“Stigmatise, prohibit and eliminate nuclear weapons in light of their unacceptable humanitarian consequences and associated risks”
The Humanitarian Pledge offers one argument that could make Trident dead in the water that Labour, CND and the mainstream media are failing to use. Lesley Docksey asks why it is not being used, why attention is confined to the cost of replacement and what the money saved could be spent on.
“Norway hosted the First Conference on the Humanitarian Impact of Nuclear Weapons (HINW) in March 2013 in Oslo. A follow-up second conference was held in Mexico in February 2014. An all-important third conference, held in Vienna in December 2014, out of which came the Humanitarian Pledge.
“By the start of the 2015 RevCon 159 non-nuclear states had signed up to the Pledge and the endorsing states numbered 76. 121 nations have now fully endorsed the Pledge. The International Campaign to Abolish Nuclear Weapons (ICAN), a global campaign coalition launched in 2007 by International Physicians for the Prevention of Nuclear War, reports that on 7 December 2015, the United Nations General Assembly adopted the Pledge in the form of Resolution 70/48. Of the 168 nations that cast a vote, 139 (83%) were in favour. The full voting result is available here”.
An extract from the pledge:
“Mindful of the unacceptable harm that victims of nuclear weapons explosions and nuclear testing have experienced and recognising that that the rights and needs of victims have not yet been adequately addressed . . . We call on all nuclear weapons possessor states to take concrete interim measures to reduce the risk of nuclear weapon detonations, including reducing the operational status of nuclear weapons and moving nuclear weapons away from deployment into storage, diminishing the role of nuclear weapons in military doctrines and rapid reductions of all types of nuclear weapons”.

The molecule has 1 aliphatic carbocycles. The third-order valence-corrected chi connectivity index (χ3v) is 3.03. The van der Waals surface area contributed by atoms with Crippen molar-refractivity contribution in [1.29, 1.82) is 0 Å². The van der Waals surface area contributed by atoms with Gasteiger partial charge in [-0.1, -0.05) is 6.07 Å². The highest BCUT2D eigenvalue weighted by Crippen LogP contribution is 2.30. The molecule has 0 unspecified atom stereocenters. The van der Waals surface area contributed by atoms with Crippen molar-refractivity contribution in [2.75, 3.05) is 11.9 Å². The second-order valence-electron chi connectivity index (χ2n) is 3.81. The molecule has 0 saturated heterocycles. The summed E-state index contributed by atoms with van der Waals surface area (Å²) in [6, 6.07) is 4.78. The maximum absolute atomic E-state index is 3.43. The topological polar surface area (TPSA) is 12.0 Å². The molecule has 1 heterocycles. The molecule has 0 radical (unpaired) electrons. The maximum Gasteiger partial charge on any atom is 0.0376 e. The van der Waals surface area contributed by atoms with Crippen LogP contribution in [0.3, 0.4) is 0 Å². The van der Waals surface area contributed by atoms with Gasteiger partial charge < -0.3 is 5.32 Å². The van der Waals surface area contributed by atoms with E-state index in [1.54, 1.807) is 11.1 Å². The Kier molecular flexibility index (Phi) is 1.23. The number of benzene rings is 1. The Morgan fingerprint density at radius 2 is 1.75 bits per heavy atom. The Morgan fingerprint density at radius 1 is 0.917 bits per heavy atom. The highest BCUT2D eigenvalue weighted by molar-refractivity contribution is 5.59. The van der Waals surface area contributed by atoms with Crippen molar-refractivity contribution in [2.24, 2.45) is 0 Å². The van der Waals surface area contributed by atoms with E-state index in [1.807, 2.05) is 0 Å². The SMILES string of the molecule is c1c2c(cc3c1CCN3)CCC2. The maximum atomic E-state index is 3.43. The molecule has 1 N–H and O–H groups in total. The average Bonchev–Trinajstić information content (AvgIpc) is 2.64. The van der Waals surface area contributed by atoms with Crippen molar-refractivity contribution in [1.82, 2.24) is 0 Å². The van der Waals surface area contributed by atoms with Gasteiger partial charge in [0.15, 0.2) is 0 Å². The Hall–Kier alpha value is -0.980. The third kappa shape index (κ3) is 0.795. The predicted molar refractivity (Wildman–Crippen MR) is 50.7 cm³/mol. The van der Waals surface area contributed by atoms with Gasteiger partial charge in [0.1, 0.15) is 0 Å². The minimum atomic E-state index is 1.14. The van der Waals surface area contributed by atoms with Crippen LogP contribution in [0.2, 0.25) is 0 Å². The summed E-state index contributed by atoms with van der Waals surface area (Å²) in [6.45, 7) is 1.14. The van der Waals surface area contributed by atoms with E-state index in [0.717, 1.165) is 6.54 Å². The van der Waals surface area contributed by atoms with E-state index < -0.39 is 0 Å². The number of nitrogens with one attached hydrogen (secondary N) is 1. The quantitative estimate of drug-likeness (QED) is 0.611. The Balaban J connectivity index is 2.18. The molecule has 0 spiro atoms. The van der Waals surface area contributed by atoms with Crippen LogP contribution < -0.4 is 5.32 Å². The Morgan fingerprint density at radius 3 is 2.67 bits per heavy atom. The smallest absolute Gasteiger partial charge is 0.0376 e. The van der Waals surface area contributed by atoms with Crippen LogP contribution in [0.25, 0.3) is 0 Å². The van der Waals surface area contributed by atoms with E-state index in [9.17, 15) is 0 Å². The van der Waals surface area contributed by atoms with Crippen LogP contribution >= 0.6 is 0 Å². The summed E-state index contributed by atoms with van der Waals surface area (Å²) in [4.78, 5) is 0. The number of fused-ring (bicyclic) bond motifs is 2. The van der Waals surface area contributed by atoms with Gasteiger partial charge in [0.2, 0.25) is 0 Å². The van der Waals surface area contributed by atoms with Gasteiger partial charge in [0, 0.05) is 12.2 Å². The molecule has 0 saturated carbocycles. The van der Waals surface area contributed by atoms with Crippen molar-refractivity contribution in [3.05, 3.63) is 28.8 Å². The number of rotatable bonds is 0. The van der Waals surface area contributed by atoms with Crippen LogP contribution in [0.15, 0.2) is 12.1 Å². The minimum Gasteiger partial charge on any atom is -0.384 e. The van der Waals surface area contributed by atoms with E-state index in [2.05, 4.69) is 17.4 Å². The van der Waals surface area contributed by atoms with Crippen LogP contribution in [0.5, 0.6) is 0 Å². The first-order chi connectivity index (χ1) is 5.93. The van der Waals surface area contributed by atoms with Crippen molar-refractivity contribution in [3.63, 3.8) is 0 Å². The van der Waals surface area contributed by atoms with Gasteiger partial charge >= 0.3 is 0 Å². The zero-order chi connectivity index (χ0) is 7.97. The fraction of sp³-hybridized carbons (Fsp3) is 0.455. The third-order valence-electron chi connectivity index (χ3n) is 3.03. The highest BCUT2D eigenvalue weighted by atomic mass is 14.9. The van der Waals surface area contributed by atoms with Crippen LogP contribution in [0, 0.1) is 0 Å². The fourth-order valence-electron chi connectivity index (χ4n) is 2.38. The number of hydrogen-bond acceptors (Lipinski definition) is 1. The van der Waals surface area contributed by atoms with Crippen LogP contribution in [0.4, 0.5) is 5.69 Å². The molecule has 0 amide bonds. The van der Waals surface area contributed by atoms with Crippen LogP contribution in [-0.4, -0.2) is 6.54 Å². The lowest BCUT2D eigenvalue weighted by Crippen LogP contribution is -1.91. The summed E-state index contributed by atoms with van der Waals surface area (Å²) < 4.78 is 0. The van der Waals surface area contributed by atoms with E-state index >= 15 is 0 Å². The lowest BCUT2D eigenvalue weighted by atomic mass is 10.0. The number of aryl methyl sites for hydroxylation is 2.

Again Lesley asks why Labour and CND aren’t using the good reasons available to make their case:
“We have known for years that the military (excepting the Navy) think Trident is completely useless. We have known for years that the first of the new submarines, HMS Astute, was beset with problems and costing a fortune. We know it ran aground in familiar waters; that previous nuclear submarines had been involved in the sinking of fishing vessels; that a major nuclear incident involving the submarines at Devonport was only just averted in 2012. We knew that where two nuclear submarines out of four used to be at sea, it is now only one, and that the Navy is struggling to recruit enough submariners. This was highlighted again by the whistleblower McNeilly last year. He cast doubts on whether the nuclear missiles could be launched at all, so broken is the whole system.
“Last December the UN General Assembly voted to set up a new UN ‘working group’ which will start the process of writing a Treaty making all nuclear weapons illegal. They started work at the end of January. Civil society representatives will be assisting the working group. Has Labour thought of sending someone along? And why aren’t Corbyn and his team flagging this up as a major argument against replacing Trident? After all, why replace something that in a year or three will be completely and utterly illegal?”
Chemical weapons, landmines and cluster munitions, have all been banned. Nuclear weapons next?
Lesley’s article may be read here.